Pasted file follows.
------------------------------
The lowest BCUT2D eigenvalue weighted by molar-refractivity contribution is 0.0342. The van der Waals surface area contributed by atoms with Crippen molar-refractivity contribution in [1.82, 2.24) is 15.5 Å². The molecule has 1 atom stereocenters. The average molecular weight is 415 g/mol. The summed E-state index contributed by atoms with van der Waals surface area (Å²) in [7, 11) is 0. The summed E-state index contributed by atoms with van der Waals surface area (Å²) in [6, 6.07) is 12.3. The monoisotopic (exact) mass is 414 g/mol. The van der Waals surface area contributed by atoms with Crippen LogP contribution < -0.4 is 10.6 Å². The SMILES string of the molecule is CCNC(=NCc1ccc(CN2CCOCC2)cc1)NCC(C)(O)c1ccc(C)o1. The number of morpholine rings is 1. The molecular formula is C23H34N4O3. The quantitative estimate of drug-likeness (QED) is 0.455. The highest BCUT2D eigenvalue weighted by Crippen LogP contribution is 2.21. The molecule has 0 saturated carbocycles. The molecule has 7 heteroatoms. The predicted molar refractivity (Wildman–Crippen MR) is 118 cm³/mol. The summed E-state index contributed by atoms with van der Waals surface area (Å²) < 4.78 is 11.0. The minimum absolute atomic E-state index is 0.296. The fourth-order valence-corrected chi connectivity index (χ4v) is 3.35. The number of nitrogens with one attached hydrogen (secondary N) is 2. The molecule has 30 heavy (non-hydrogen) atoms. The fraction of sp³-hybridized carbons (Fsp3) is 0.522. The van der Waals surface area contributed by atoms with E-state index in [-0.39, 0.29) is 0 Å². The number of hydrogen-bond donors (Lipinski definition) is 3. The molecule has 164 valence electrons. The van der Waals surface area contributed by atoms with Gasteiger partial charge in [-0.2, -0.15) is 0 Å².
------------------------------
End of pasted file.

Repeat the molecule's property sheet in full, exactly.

The lowest BCUT2D eigenvalue weighted by molar-refractivity contribution is 0.0342. The van der Waals surface area contributed by atoms with Crippen molar-refractivity contribution in [1.82, 2.24) is 15.5 Å². The molecule has 1 atom stereocenters. The average molecular weight is 415 g/mol. The summed E-state index contributed by atoms with van der Waals surface area (Å²) in [7, 11) is 0. The summed E-state index contributed by atoms with van der Waals surface area (Å²) in [6, 6.07) is 12.3. The monoisotopic (exact) mass is 414 g/mol. The van der Waals surface area contributed by atoms with Crippen LogP contribution < -0.4 is 10.6 Å². The SMILES string of the molecule is CCNC(=NCc1ccc(CN2CCOCC2)cc1)NCC(C)(O)c1ccc(C)o1. The number of morpholine rings is 1. The molecular formula is C23H34N4O3. The quantitative estimate of drug-likeness (QED) is 0.455. The highest BCUT2D eigenvalue weighted by Crippen LogP contribution is 2.21. The molecule has 0 saturated carbocycles. The molecule has 7 heteroatoms. The predicted molar refractivity (Wildman–Crippen MR) is 118 cm³/mol. The summed E-state index contributed by atoms with van der Waals surface area (Å²) < 4.78 is 11.0. The minimum absolute atomic E-state index is 0.296. The fourth-order valence-corrected chi connectivity index (χ4v) is 3.35. The number of nitrogens with one attached hydrogen (secondary N) is 2. The molecule has 30 heavy (non-hydrogen) atoms. The fraction of sp³-hybridized carbons (Fsp3) is 0.522. The van der Waals surface area contributed by atoms with E-state index in [-0.39, 0.29) is 0 Å². The number of hydrogen-bond donors (Lipinski definition) is 3. The molecule has 164 valence electrons. The van der Waals surface area contributed by atoms with Gasteiger partial charge in [-0.2, -0.15) is 0 Å².